A first time for everything
By ASHLEE STALLINGA
Mt. Pleasant News
There may not actually be a first time for everything, but there’s a first time for a lot of things. Some recent examples in my life include graduating from college, moving in to my first apartment and going to the first day of work at my first “real” job. And I happened to do all of the above in a span of four days.
I graduated on May 6 from Dordt College in Sioux Center, Iowa, which is so far northwest that it’s almost South Dakota. My parents — who live in the suburbs of Chicago — carted everything I own out there, only to bring it back to Mt. Pleasant the next day.
On May 7, the very first day my new apartment opened up, we moved everything in. My family left on Sunday afternoon, and I was left with everything I own scattered throughout my apartment. Looking for anything was like trying to find a needle in a haystack; or, more appropriately, a toothbrush in a haphazard pile of boxes. Nevertheless, at 8 a.m. on Monday, I started at the Mt. Pleasant News. (And I’m still here, as you can see, so I have survived two weeks and counting.)
This quick move didn’t give me a lot of time to get all the stuff done that adults have to do — things like buying car insurance, opening a bank account, or changing the utility bill into my name. It didn’t give me a lot of time to do what people who move to a different state have to do, either — things like getting a new driver’s license and license plate, or switching voter’s registration.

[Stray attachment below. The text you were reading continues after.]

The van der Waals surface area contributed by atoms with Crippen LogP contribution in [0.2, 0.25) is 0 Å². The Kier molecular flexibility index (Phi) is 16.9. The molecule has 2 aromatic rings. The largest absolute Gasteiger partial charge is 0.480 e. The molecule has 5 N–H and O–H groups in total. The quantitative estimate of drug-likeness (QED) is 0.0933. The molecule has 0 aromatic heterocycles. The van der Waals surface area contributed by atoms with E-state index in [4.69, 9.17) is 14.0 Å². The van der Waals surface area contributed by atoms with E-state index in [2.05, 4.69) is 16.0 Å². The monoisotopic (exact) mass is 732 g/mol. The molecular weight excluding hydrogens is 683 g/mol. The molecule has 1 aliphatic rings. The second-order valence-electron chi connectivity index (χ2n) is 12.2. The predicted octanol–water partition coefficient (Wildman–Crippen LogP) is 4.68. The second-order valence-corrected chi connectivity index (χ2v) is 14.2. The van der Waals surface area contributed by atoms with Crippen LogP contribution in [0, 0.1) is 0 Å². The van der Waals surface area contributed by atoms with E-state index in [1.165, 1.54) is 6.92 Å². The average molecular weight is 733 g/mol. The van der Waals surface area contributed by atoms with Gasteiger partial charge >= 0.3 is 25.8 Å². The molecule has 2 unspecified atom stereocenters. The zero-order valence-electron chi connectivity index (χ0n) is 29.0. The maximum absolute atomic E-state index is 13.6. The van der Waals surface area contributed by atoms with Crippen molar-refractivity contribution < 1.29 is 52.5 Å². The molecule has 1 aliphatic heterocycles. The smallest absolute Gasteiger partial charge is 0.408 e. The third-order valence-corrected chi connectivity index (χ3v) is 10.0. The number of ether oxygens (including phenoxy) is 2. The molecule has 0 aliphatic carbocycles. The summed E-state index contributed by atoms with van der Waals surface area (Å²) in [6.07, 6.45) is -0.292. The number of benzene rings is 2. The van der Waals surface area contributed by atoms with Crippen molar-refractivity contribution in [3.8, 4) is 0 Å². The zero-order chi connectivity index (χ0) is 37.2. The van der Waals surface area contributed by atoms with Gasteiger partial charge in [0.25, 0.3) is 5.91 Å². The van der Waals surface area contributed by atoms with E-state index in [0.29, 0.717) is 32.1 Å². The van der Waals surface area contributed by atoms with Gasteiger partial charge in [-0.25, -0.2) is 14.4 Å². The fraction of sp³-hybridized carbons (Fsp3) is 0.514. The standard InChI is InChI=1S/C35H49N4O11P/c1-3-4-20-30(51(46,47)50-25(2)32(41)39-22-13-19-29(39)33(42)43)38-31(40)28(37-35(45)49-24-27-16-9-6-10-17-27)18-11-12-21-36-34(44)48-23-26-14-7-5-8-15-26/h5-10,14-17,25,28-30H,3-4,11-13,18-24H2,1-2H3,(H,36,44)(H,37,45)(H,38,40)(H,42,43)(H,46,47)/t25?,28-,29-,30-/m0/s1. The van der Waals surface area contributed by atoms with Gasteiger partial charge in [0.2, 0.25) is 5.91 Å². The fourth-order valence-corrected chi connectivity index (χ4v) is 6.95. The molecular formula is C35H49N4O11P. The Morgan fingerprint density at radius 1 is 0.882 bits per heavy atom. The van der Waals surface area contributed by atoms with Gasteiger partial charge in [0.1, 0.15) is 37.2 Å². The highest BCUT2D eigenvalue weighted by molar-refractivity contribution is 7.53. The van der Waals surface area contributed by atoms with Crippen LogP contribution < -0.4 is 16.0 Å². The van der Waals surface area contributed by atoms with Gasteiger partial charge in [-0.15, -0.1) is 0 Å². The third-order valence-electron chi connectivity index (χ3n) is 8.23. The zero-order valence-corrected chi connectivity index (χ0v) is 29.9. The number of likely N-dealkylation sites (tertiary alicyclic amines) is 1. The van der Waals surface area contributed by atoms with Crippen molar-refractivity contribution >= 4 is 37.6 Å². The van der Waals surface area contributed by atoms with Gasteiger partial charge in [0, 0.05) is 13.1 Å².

And that is not the only switch I had to make.
I grew up less than thirty minutes south of Chicago, in an area that — as I’m sure you can imagine — looks a lot different than Mt. Pleasant. Now, since I went to college in northwest Iowa, living in a small town isn’t too much of an adjustment. (It’s nothing like my freshman year of college, when I was still surprised that they made towns with fewer than 10,000 people.)
There are, however, things to get used to in any new town. My shift from one corner of Iowa to another is no exception.
For example, after unpacking all my packages, boxes and bags, I had quite a bit of garbage to get rid of. Specifically, I had five white, 11-gallon garbage bags full of it.
I heard that if I put my garbage out on the curb on Tuesday night, it would be picked up on Wednesday morning.
However, I missed the memo about using black, 30-gallon garbage bags, all of which require a bright green sticker. So on Wednesday afternoon, there they were: all five bags, still sitting on the curb. And for the next week, I had five white -- and now sun-baked -- 11-gallon garbage bags in my apartment.
I learned my lesson. The next day, I went out to buy garbage bags and the stickers that go with them. The bright green strips mocked me, proclaiming, “Every bag must be tagged!” Thank you, I know that…now.
But trying new things isn’t all bad. So far, my time in Mt. Pleasant has been a chaotic series of lessons, from which I’ve garnered a fair amount of life experience. And all in two weeks!
So I’m going to keep trying new things. In fact, I will try something new for every column I write (hence, the title beside my picture).
And look at that — I just wrote my first column.